Happy Anniversary: Radiohead, Pablo Honey
23 years ago today, Radiohead released Pablo Honey, an album which - when compared to the material they've been recording for the past few years - sounds almost absurdly mainstream in its musical approach, but that doesn't change what a revelation it was when it first arrived.
In the wake of releasing their Drill EP in May 1992, the members of Radiohead - Thom Yorke, Jonny Greenwood, Ed O'Brien, Colin Greenwood, and Phil Selway - decided to pursue Paul Q. Kolderie and Sean Slade, known for having helmed such bands as Buffalo Tom and Dinosaur Jr., to produce their debut full-length effort. Their collaboration started, however, with “Creep,” released as a single in September 1992. Per Kolderie, “Everyone who heard 'Creep just started going insane, so that's what got us the job doing the album.”
It's almost incomprehensible now to look back and recall that “Creep” was a miserable failure upon its original release, but Radiohead nonetheless moved forward with their album, recording the majority of it in the fall of 1992. The sessions were relatively speedy, due to how many times the band had already performed the songs in concert, but the results were spectacular.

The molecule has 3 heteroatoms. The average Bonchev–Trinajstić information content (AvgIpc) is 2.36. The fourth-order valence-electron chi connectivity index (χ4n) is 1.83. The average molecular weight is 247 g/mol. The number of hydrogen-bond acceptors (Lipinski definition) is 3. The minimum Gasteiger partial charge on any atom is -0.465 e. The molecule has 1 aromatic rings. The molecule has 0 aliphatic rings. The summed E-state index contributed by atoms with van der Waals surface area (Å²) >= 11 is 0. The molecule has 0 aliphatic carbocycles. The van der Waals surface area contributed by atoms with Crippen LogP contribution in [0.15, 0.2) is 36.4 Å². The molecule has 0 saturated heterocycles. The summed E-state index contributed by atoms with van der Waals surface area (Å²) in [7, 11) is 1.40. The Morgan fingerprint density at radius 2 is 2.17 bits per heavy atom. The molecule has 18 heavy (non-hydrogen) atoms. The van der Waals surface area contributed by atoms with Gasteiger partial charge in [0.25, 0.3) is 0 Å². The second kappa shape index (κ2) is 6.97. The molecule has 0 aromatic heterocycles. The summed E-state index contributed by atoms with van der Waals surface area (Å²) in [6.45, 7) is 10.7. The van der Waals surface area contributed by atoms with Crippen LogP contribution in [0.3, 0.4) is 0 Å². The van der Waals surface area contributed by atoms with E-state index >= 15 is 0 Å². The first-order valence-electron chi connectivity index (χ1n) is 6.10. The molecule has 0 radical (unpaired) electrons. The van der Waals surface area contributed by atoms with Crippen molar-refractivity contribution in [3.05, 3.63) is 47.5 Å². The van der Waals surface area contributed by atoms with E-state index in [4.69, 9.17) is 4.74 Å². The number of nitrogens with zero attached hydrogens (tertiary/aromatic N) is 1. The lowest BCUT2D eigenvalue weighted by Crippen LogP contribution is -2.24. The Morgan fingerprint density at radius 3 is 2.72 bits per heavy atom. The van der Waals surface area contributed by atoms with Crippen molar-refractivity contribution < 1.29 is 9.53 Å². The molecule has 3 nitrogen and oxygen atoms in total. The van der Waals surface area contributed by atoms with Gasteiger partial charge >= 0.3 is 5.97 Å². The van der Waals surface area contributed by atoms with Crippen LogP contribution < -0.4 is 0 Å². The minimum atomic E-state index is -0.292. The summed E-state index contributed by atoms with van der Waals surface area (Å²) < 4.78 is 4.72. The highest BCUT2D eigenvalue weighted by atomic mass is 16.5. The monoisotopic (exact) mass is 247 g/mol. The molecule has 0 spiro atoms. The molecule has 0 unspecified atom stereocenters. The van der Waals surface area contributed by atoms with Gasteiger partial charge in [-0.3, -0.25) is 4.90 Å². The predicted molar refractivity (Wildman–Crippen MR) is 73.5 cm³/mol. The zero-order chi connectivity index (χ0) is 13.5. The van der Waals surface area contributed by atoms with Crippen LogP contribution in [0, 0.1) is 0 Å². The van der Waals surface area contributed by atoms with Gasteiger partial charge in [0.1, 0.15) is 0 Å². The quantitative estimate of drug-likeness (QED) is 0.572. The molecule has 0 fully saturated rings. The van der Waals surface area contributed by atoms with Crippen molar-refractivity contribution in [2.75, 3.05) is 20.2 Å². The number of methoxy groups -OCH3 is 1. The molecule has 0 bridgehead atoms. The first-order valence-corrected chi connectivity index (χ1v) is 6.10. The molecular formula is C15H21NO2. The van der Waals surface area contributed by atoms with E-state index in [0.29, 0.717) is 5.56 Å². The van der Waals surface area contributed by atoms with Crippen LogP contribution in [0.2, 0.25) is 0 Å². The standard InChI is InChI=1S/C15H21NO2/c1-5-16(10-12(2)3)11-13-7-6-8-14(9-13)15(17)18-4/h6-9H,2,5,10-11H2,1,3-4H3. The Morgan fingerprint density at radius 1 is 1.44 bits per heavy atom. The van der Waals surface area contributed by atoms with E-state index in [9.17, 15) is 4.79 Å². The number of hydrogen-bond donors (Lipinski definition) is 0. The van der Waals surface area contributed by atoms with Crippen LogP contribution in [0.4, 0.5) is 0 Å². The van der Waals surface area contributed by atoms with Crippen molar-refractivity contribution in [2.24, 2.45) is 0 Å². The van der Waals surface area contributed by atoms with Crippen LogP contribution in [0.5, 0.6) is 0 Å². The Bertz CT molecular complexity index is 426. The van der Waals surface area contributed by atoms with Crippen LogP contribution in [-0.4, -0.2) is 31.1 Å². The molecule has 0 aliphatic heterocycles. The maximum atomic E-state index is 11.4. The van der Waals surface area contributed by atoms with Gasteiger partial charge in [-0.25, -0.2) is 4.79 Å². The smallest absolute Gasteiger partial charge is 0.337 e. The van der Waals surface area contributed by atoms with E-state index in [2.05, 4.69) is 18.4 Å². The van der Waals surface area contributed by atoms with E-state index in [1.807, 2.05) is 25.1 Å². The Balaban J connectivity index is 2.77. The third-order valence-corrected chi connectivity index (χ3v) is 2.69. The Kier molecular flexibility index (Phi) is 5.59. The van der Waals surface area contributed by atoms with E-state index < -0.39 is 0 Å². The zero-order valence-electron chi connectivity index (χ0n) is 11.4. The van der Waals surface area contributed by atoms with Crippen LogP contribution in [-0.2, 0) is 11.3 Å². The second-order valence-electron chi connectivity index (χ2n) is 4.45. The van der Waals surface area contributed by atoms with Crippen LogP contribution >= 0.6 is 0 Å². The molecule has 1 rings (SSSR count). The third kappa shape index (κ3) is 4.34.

Critics may not have completely agreed with that assessment at the time, but they've come around over the years, at least for the most part. (There's a Grouchy Gus in every gang, you know.) Similarly, one can only imagine how sick the members of Radiohead have gotten of hearing drunken revelers screaming for “Creep” in the quieter moments of their concerts, but in 2010 Greenwood suggested that Pablo Honey has been somewhat underrated since its initial release, and he's not wrong. If you've not given it a spin in awhile, today's the perfect day to take a trip back in time and revisit it.